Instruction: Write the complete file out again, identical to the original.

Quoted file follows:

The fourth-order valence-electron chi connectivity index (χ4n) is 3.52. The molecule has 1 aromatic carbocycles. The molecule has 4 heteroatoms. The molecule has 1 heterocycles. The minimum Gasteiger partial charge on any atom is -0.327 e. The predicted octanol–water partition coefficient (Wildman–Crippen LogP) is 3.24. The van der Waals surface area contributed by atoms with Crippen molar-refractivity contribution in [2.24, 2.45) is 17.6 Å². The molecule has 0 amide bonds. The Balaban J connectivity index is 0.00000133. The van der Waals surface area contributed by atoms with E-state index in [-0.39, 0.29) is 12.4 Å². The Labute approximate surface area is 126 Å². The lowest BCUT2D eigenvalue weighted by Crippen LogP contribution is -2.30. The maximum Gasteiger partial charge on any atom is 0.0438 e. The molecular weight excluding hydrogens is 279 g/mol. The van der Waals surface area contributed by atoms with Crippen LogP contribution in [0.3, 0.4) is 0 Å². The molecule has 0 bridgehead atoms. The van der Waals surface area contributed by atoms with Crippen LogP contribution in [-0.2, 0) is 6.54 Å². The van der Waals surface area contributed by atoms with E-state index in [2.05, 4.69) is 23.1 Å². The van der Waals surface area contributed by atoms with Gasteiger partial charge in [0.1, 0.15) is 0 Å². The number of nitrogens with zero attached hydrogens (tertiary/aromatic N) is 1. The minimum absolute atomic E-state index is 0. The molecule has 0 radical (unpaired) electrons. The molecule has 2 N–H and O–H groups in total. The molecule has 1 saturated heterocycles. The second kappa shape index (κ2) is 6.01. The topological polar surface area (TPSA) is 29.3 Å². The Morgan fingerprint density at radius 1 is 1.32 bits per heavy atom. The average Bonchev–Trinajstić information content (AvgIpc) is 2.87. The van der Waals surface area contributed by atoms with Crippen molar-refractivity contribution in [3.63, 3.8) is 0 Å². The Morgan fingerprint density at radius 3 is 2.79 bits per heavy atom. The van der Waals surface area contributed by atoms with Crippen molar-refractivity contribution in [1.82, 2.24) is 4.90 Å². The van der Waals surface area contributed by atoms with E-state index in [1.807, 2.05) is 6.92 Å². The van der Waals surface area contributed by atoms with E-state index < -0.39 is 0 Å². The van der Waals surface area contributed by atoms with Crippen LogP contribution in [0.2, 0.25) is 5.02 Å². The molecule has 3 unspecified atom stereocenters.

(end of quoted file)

The fourth-order valence-electron chi connectivity index (χ4n) is 3.52. The molecule has 1 aromatic carbocycles. The molecule has 4 heteroatoms. The molecule has 1 heterocycles. The minimum Gasteiger partial charge on any atom is -0.327 e. The predicted octanol–water partition coefficient (Wildman–Crippen LogP) is 3.24. The van der Waals surface area contributed by atoms with Crippen molar-refractivity contribution in [2.24, 2.45) is 17.6 Å². The molecule has 0 amide bonds. The Balaban J connectivity index is 0.00000133. The van der Waals surface area contributed by atoms with E-state index in [-0.39, 0.29) is 12.4 Å². The Labute approximate surface area is 126 Å². The lowest BCUT2D eigenvalue weighted by Crippen LogP contribution is -2.30. The maximum Gasteiger partial charge on any atom is 0.0438 e. The molecular weight excluding hydrogens is 279 g/mol. The van der Waals surface area contributed by atoms with Crippen LogP contribution in [0.3, 0.4) is 0 Å². The molecule has 0 bridgehead atoms. The van der Waals surface area contributed by atoms with Crippen LogP contribution in [-0.2, 0) is 6.54 Å². The van der Waals surface area contributed by atoms with E-state index in [2.05, 4.69) is 23.1 Å². The van der Waals surface area contributed by atoms with Gasteiger partial charge in [0.1, 0.15) is 0 Å². The number of nitrogens with zero attached hydrogens (tertiary/aromatic N) is 1. The minimum absolute atomic E-state index is 0. The molecule has 0 radical (unpaired) electrons. The molecule has 2 N–H and O–H groups in total. The molecule has 1 saturated heterocycles. The second kappa shape index (κ2) is 6.01. The topological polar surface area (TPSA) is 29.3 Å². The Morgan fingerprint density at radius 1 is 1.32 bits per heavy atom. The average Bonchev–Trinajstić information content (AvgIpc) is 2.87. The van der Waals surface area contributed by atoms with Crippen molar-refractivity contribution in [3.63, 3.8) is 0 Å². The Morgan fingerprint density at radius 3 is 2.79 bits per heavy atom. The van der Waals surface area contributed by atoms with Crippen molar-refractivity contribution in [1.82, 2.24) is 4.90 Å². The van der Waals surface area contributed by atoms with E-state index in [1.807, 2.05) is 6.92 Å². The van der Waals surface area contributed by atoms with E-state index < -0.39 is 0 Å². The van der Waals surface area contributed by atoms with Crippen LogP contribution in [0.2, 0.25) is 5.02 Å². The molecule has 3 unspecified atom stereocenters.